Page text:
Andy Burnham: If neo-Thatcherite Rishi or Liz cheated, we need a new election

I know something about what it feels like to have them. At this point, everything they do and say, or have done or said, is subject to the most unforgiving interpretation.

When a video surfaced of a young Rishi talking about his experience of class, and berating himself for his lack of working-class friends, it brought me back to the British class system in 2015. Reminded me of my own annoying brush.

With entirely innocent timing, at the height of the Labor leadership election, the Department of Health released ministers’ responses to the Prince of Wales’ letters. Within minutes, Twitter was ablaze with images of a letter bearing the following words in what was unmistakably my own handwriting: “Your humble and obedient servant…”

So I am ready to make some allowance. But I draw the line at the big space these two candidates are making.

There is a big difference between the leadership race I was in, in 2007 when Gordon Brown succeeded Tony Blair, and this Tory contest. Here, the candidates are promising to use the mandate given to them by the people for one purpose in 2019 and will now use it for another purpose. Both are promising variations on the same theme: becoming a Thatcherite prime minister. Low taxes, deregulation, small state, right wing.

How does all this sit with the core promise that won him an 80-seat majority: to align the North with the South?

Not quite right, I’d say. The North of England did not fare well in the eighties and nineties under Mrs Thatcher. Many of his policies led to the equality we need today. For example, deregulation in this period left everywhere outside London with buses that people could not afford to use. Just this week, the Court of Appeal upheld my decision as Mayor of Greater Manchester to put buses back under public control after 36 years of rising fares, route cuts and fewer passengers.

I also miss Liz Truss when it comes to education. Living in North Jama was not easy at that time with the end of school sports and crumbling buildings. But that didn’t make me a conservative. It actively turned me against them. I remember that it was the teachers and schools who were fighting to give the children a sense of hope despite Mrs T’s two hands being tied behind her back.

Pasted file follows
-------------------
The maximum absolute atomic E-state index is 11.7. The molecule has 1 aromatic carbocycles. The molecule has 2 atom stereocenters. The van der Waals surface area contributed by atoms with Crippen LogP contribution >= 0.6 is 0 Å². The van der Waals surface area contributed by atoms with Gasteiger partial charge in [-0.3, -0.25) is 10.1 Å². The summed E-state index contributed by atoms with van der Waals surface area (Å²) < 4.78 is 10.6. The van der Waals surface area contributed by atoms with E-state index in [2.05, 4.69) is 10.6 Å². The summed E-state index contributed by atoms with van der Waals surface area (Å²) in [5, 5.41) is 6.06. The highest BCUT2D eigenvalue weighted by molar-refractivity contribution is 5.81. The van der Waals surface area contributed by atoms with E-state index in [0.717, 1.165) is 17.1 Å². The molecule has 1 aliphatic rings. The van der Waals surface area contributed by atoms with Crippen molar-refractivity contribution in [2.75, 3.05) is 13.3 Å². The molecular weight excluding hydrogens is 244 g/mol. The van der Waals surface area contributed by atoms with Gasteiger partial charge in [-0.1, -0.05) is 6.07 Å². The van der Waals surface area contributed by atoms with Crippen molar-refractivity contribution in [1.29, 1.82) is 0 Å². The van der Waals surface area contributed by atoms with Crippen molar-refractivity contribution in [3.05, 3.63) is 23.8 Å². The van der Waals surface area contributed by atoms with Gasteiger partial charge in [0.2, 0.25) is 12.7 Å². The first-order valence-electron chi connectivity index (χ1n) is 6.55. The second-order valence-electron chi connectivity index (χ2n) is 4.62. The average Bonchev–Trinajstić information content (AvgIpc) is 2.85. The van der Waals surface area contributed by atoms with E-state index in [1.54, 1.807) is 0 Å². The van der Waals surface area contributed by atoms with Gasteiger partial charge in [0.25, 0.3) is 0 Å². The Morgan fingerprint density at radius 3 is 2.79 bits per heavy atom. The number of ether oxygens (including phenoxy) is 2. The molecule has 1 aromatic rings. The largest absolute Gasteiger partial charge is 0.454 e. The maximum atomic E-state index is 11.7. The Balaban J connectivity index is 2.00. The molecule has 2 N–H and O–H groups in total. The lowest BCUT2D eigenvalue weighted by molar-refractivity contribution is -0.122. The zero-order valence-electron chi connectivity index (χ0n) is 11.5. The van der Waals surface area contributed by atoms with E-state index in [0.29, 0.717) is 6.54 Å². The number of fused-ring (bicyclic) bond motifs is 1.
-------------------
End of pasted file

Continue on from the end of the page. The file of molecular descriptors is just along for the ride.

The low-tax, small-state approach of the eighties and early nineties left Britain struggling with public services, destroying infrastructure and stripping the north of its industry. And with both remaining candidates now pledging to prioritize tax cuts across the board, you have to fear the worst for promises to “level off.”

I’m sure there are some in London and the South who are quietly happy about this. But I would ask them to consider it. If “equalization” is abandoned, it will be very dangerous for the country. If nothing else, if a majority won for one cause is used to do the opposite, it will destroy what remains of trust in our politics. If this is the intention of these candidates, no ifs or buts: they should call for a general election.

Beyond that, I can’t see how a return to the eighties would be good for London. A Thatcherite era, small state government will not rebalance the economy but will continue the overheating of the South East, with all the negative consequences for housing.

I can see why some people in London fear an open commitment to equality. To answer this, let’s define this moment more precisely. If there was a greater focus on giving the North rail infrastructure comparable to the South, and especially Crossrail for the North, is that something London can get behind?

It is no exaggeration to say that Britain is on the brink. Where we go next has profound implications for all of us.

It has been exactly 10 years since the opening ceremony of London 2012. I’ll never forget seeing Danny Boyle’s vivid depiction of how northern industry helped build modern Britain in central East London. It was such a unifying moment and whatever happens in the coming weeks, let’s keep the spirit alive. We will be a better country in the future if all people and places thrive together.